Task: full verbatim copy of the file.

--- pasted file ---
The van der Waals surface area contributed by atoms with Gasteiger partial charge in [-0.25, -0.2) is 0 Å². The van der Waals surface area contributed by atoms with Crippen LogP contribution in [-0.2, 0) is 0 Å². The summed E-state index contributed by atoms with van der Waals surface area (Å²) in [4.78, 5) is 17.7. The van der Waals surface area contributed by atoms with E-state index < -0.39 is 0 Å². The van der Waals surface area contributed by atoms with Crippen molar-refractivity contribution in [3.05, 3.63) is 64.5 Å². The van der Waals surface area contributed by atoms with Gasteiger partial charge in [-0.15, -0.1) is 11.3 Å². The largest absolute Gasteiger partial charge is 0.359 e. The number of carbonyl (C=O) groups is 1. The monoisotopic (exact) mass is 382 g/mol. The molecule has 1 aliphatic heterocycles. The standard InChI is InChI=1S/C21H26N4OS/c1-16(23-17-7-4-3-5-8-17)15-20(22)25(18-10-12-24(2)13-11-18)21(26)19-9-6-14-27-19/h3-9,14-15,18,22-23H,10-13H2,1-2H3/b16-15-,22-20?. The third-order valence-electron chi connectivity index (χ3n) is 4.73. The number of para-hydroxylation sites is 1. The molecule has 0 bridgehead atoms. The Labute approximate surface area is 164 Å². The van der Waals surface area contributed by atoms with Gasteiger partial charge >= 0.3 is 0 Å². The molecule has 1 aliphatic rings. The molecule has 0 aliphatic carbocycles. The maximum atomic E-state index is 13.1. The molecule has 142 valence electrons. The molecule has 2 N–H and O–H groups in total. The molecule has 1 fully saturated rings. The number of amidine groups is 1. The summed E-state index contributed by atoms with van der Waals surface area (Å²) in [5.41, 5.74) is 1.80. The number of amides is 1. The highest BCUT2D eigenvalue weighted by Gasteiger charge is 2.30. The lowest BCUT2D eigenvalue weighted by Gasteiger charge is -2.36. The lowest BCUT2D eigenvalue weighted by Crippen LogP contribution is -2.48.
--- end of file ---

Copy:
The van der Waals surface area contributed by atoms with Gasteiger partial charge in [-0.25, -0.2) is 0 Å². The van der Waals surface area contributed by atoms with Crippen LogP contribution in [-0.2, 0) is 0 Å². The summed E-state index contributed by atoms with van der Waals surface area (Å²) in [4.78, 5) is 17.7. The van der Waals surface area contributed by atoms with E-state index < -0.39 is 0 Å². The van der Waals surface area contributed by atoms with Crippen molar-refractivity contribution in [3.05, 3.63) is 64.5 Å². The van der Waals surface area contributed by atoms with Gasteiger partial charge in [-0.15, -0.1) is 11.3 Å². The largest absolute Gasteiger partial charge is 0.359 e. The number of carbonyl (C=O) groups is 1. The monoisotopic (exact) mass is 382 g/mol. The molecule has 1 aliphatic heterocycles. The standard InChI is InChI=1S/C21H26N4OS/c1-16(23-17-7-4-3-5-8-17)15-20(22)25(18-10-12-24(2)13-11-18)21(26)19-9-6-14-27-19/h3-9,14-15,18,22-23H,10-13H2,1-2H3/b16-15-,22-20?. The third-order valence-electron chi connectivity index (χ3n) is 4.73. The number of para-hydroxylation sites is 1. The molecule has 0 bridgehead atoms. The Labute approximate surface area is 164 Å². The van der Waals surface area contributed by atoms with Gasteiger partial charge >= 0.3 is 0 Å². The molecule has 1 aliphatic rings. The molecule has 0 aliphatic carbocycles. The maximum atomic E-state index is 13.1. The molecule has 142 valence electrons. The molecule has 2 N–H and O–H groups in total. The molecule has 1 fully saturated rings. The number of amidine groups is 1. The summed E-state index contributed by atoms with van der Waals surface area (Å²) in [5.41, 5.74) is 1.80. The number of amides is 1. The highest BCUT2D eigenvalue weighted by Gasteiger charge is 2.30. The lowest BCUT2D eigenvalue weighted by Gasteiger charge is -2.36. The lowest BCUT2D eigenvalue weighted by Crippen LogP contribution is -2.48.